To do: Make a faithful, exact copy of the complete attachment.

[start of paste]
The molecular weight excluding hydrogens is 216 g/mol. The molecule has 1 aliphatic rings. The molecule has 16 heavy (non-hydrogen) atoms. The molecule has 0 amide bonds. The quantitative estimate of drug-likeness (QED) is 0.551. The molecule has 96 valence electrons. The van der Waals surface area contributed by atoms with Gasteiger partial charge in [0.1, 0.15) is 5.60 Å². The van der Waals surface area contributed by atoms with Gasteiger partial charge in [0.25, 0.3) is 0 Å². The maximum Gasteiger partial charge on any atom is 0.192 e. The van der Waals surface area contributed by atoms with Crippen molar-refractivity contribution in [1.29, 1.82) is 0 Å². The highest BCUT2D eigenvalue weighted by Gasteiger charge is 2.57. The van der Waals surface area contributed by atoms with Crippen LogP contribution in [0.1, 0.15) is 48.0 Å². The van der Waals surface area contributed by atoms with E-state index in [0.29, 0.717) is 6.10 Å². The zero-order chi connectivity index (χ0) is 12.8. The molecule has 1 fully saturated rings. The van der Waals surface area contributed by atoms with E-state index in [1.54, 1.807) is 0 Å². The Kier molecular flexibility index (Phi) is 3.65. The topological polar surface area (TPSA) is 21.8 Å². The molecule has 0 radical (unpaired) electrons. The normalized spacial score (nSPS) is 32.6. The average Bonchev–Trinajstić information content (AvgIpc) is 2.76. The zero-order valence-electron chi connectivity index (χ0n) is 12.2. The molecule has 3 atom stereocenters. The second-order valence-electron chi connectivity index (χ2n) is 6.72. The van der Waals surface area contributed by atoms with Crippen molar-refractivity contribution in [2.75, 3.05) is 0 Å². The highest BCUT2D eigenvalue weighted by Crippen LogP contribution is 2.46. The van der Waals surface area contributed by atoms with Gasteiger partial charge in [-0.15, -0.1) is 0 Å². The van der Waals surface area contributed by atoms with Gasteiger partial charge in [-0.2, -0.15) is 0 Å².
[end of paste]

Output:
The molecular weight excluding hydrogens is 216 g/mol. The molecule has 1 aliphatic rings. The molecule has 16 heavy (non-hydrogen) atoms. The molecule has 0 amide bonds. The quantitative estimate of drug-likeness (QED) is 0.551. The molecule has 96 valence electrons. The van der Waals surface area contributed by atoms with Gasteiger partial charge in [0.1, 0.15) is 5.60 Å². The van der Waals surface area contributed by atoms with Gasteiger partial charge in [0.25, 0.3) is 0 Å². The maximum Gasteiger partial charge on any atom is 0.192 e. The van der Waals surface area contributed by atoms with Crippen molar-refractivity contribution in [1.29, 1.82) is 0 Å². The highest BCUT2D eigenvalue weighted by Gasteiger charge is 2.57. The van der Waals surface area contributed by atoms with Crippen LogP contribution in [0.1, 0.15) is 48.0 Å². The van der Waals surface area contributed by atoms with E-state index in [0.29, 0.717) is 6.10 Å². The zero-order chi connectivity index (χ0) is 12.8. The molecule has 1 fully saturated rings. The van der Waals surface area contributed by atoms with E-state index in [1.54, 1.807) is 0 Å². The Kier molecular flexibility index (Phi) is 3.65. The topological polar surface area (TPSA) is 21.8 Å². The molecule has 0 radical (unpaired) electrons. The normalized spacial score (nSPS) is 32.6. The average Bonchev–Trinajstić information content (AvgIpc) is 2.76. The zero-order valence-electron chi connectivity index (χ0n) is 12.2. The molecule has 3 atom stereocenters. The second-order valence-electron chi connectivity index (χ2n) is 6.72. The van der Waals surface area contributed by atoms with Crippen molar-refractivity contribution in [2.75, 3.05) is 0 Å². The highest BCUT2D eigenvalue weighted by Crippen LogP contribution is 2.46. The van der Waals surface area contributed by atoms with Gasteiger partial charge in [-0.15, -0.1) is 0 Å². The van der Waals surface area contributed by atoms with Gasteiger partial charge in [-0.2, -0.15) is 0 Å².